Pretty Darn Funnyby Adam Selene
Article after article praises “alternative” lifestyles and insult masculine traits. Such is the case with the article by Mr. Balko which accuses American police departments of increasingly using “…paramilitary tactics…” against poor innocent criminals.
While Mr. Balko sits safely in his tony Upper West Side of Manhattan digs puffing on some thai and bemoaning the plight of those persecuted by the gestapo Police SWAT teams to the members of his Mulatto studies literature club, the very men he defames are ensuring the continuance of his existence through their thankless work- protecting the good people of this country from the barbarians within our gates.
Heh, well, that’s pretty funny. The one piece of real meat in the whole thing is this:
In the article Mr. Balko uses a grand total of six examples of SWAT raids that resulted in deaths instead of arrests between the years of 2001 and 2006. He also cites the incredible rise of the use of SWAT teams, 1300% since 1980, stating that on average SWAT teams are used 110 times a day. Given the rise in SWAT action, the real story should be the lack of examples Mr. Balko is able to present in this article to prove his claims that “We the people” are under siege by the menace of “paramilitary” police units.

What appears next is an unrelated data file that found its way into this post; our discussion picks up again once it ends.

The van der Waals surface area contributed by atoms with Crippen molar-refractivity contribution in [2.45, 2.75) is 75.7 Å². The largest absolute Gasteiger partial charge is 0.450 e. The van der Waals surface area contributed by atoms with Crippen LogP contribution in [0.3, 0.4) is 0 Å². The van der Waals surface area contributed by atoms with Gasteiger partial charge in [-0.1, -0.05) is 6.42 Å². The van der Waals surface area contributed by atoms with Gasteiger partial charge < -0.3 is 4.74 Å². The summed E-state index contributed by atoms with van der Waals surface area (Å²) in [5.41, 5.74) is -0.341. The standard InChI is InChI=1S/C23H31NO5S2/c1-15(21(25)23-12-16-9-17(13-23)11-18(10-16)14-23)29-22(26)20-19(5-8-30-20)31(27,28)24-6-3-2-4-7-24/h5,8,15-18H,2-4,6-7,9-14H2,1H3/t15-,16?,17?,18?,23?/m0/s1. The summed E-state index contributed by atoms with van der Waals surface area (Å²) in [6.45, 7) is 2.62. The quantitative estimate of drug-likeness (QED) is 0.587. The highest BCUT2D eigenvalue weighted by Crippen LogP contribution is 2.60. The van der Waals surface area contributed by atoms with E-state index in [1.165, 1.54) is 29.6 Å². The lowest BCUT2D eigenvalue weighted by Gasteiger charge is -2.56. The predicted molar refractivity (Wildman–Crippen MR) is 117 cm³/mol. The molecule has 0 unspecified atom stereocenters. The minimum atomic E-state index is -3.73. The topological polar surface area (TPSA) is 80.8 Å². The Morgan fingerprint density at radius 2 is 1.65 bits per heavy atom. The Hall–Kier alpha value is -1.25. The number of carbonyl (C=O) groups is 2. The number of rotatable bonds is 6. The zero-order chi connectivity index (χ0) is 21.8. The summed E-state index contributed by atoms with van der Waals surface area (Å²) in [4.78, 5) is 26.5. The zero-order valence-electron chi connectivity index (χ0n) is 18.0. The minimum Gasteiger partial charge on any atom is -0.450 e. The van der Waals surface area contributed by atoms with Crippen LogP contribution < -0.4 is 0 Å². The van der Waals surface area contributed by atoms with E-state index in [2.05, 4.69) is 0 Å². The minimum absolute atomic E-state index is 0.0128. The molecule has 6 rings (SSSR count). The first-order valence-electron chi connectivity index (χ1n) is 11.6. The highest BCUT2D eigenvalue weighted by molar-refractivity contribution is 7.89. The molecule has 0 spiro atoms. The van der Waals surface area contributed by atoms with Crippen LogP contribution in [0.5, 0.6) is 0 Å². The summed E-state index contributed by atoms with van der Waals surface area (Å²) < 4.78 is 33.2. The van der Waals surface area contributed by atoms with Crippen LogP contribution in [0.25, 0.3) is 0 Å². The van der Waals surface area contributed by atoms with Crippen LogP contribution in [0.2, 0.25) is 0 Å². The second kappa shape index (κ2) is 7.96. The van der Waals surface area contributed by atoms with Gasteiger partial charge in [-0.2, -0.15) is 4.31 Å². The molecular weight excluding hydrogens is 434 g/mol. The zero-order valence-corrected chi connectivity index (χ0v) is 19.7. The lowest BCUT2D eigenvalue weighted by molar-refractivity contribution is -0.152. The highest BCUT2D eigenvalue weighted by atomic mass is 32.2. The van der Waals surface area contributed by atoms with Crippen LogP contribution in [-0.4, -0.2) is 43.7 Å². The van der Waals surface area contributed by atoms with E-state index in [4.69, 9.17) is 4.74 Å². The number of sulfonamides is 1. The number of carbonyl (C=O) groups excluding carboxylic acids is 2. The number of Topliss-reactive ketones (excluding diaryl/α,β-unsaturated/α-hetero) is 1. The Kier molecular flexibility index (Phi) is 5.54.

Well, given that Balko only had 600 words, I think fitting in 6 examples is pretty darn good. But, if you want a LOT more examples, check out this.
What anti-cop liberals want from Police Departments is perfection. What the real world offers is a lot messier. Most people will never be members of a law enforcement agency and therefore they will never experience the stress that goes along with it. This disconnect is clearly exemplified by the strum und drang following the recent shooting death of Sean Bell in Queens last week.
Well, I’m not a liberal in the sense this guy means it. And I’m certainly not “anti-cop”. Neither, though, am I pro-cop. I am definitely opposed to the police culture in our country today. I am in favor of police that act as agents of a government that protects my life, liberty and property. I have yet to find out how the War on Drugs does that, though.